Cleveland, Ohio – Bollinger Motors, one of the many electric vehicle (EV) producers jumping into the electric pickup market, plans to produce an EV cargo van by 2022, saying such models are perfectly suited to electric duty cycles.
The Deliver-E van uses a front-wheel drive (FWD) platform and under-the-floor battery packs to create a cavernous cargo space behind the front seats. EV manufacturers have long looked to cargo fleets and early adopters because of such design capabilities.
In addition, vans used for delivery leave their depots fully loaded with cargo and with full battery loads. As they make deliveries (often in stop-start traffic where regenerative brakes can extend battery range), the load gets lighter, reducing demand on the electric powertrain. Refuse collection, on the other hand, is a worst-case duty cycle in which vehicles get heavier throughout a shift, returning back to their bases in a state that taxes batteries the most.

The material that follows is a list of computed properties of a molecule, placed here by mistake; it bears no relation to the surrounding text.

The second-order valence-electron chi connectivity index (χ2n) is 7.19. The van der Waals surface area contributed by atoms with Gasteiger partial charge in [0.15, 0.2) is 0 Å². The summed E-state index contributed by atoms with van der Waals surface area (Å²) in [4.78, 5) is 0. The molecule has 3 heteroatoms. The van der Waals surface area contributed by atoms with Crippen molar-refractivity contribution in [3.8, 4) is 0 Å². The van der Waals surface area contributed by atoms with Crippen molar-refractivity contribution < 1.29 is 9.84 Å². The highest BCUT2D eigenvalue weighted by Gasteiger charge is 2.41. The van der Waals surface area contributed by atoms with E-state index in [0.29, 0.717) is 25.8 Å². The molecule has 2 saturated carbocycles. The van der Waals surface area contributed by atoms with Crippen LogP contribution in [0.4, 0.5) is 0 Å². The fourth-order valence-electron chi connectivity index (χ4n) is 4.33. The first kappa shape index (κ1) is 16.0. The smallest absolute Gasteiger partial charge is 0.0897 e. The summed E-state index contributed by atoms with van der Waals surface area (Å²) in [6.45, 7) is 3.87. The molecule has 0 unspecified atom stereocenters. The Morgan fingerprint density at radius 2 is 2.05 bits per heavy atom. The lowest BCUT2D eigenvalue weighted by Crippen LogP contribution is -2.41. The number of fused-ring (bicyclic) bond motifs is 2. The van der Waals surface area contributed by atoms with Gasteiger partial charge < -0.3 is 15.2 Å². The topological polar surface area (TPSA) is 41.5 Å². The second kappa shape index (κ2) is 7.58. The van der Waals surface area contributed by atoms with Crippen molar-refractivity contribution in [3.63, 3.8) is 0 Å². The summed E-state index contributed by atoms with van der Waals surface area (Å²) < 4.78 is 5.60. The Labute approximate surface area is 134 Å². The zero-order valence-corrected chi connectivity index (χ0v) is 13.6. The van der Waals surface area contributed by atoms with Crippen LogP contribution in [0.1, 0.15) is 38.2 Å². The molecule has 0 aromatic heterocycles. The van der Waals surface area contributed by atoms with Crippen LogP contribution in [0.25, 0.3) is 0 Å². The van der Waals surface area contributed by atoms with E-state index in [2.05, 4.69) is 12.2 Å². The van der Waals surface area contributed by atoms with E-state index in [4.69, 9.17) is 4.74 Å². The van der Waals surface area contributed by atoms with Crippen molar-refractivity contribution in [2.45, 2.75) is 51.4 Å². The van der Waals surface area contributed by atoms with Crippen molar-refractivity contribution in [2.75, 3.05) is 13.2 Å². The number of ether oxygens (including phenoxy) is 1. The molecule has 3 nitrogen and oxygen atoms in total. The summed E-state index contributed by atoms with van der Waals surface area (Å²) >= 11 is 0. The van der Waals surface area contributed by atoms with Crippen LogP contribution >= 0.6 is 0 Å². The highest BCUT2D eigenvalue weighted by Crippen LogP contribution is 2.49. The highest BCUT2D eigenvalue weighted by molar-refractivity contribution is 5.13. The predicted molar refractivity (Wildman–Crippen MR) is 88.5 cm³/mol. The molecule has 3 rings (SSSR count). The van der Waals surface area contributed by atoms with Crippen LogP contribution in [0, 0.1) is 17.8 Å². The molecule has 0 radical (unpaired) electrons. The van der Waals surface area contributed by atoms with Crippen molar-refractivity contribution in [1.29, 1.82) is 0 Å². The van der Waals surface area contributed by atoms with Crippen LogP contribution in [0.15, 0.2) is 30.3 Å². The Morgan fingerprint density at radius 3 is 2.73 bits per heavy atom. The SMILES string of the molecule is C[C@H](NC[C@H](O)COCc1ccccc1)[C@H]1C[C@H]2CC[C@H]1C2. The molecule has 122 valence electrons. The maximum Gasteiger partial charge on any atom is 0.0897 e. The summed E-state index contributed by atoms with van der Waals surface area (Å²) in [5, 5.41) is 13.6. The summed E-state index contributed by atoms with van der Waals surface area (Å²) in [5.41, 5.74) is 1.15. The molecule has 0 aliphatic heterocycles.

“We took our extensive Class 3 electrification knowledge and applied it to the delivery sector,” said CEO Robert Bollinger. “Our Deliver-E van gives commercial fleets the power to go green and save on ownership costs, while neighborhoods will benefit from a reduction in air and noise pollution.”
As with Ford Transit, Ram Promaster, and Mercedes Sprinter vans, the Deliver-E will be available in different wheelbases, lengths, and heights. Buyers will also have the choice of batteries ranging from 70kWh to 210kWh, although the largest batteries might not be available on the smallest vans. Tailoring van layouts to meet specific needs is standard practice in commercial vehicles, and fleet managers will have the option of balancing range and price with cargo capacity and internal layout by opting for different batteries.
Bollinger has not released pricing or specifications on the van, but it’s B2 pickup due out next year is the most expensive upcoming EV in that space at $125,000. The company plans to contract a manufacturing partner to make the van, starting in 2022.
About the author: Robert Schoenberger is the editor of Today's Motor Vehicles and Today's eMobility and a contributor to Today's Medical Developments and Aerospace Manufacturing and Design. He has written about the automotive industry for more than 19 years at The Plain Dealer in Cleveland, Ohio; The Courier-Journal in Louisville, Kentucky; and The Clarion-Ledger in Jackson, Mississippi.